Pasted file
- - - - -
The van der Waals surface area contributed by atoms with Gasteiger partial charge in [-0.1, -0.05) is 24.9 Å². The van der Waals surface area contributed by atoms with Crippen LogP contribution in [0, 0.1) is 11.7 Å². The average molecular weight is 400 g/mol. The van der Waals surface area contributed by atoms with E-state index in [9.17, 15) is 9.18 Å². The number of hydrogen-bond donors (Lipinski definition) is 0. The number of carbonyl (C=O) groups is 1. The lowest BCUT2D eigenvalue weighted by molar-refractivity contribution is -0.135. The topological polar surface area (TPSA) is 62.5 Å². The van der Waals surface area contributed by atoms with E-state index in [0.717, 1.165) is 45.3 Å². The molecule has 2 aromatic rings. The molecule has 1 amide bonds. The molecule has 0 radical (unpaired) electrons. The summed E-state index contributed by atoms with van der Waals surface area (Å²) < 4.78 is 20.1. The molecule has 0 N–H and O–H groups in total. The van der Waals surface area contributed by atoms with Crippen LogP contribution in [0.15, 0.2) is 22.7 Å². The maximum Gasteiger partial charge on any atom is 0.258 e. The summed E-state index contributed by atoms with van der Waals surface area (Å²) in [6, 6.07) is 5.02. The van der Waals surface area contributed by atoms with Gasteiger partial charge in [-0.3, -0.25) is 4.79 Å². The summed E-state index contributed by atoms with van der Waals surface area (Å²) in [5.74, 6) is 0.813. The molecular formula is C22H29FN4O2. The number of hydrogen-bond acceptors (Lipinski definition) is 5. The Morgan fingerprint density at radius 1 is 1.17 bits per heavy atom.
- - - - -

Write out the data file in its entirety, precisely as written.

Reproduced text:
The van der Waals surface area contributed by atoms with Gasteiger partial charge in [-0.1, -0.05) is 24.9 Å². The van der Waals surface area contributed by atoms with Crippen LogP contribution in [0, 0.1) is 11.7 Å². The average molecular weight is 400 g/mol. The van der Waals surface area contributed by atoms with E-state index in [9.17, 15) is 9.18 Å². The number of hydrogen-bond donors (Lipinski definition) is 0. The number of carbonyl (C=O) groups is 1. The lowest BCUT2D eigenvalue weighted by molar-refractivity contribution is -0.135. The topological polar surface area (TPSA) is 62.5 Å². The van der Waals surface area contributed by atoms with E-state index in [0.717, 1.165) is 45.3 Å². The molecule has 2 aromatic rings. The molecule has 1 amide bonds. The molecule has 0 radical (unpaired) electrons. The summed E-state index contributed by atoms with van der Waals surface area (Å²) < 4.78 is 20.1. The molecule has 0 N–H and O–H groups in total. The van der Waals surface area contributed by atoms with Crippen LogP contribution in [0.15, 0.2) is 22.7 Å². The maximum Gasteiger partial charge on any atom is 0.258 e. The summed E-state index contributed by atoms with van der Waals surface area (Å²) in [6, 6.07) is 5.02. The van der Waals surface area contributed by atoms with Gasteiger partial charge in [-0.3, -0.25) is 4.79 Å². The summed E-state index contributed by atoms with van der Waals surface area (Å²) in [5.74, 6) is 0.813. The molecular formula is C22H29FN4O2. The number of hydrogen-bond acceptors (Lipinski definition) is 5. The Morgan fingerprint density at radius 1 is 1.17 bits per heavy atom.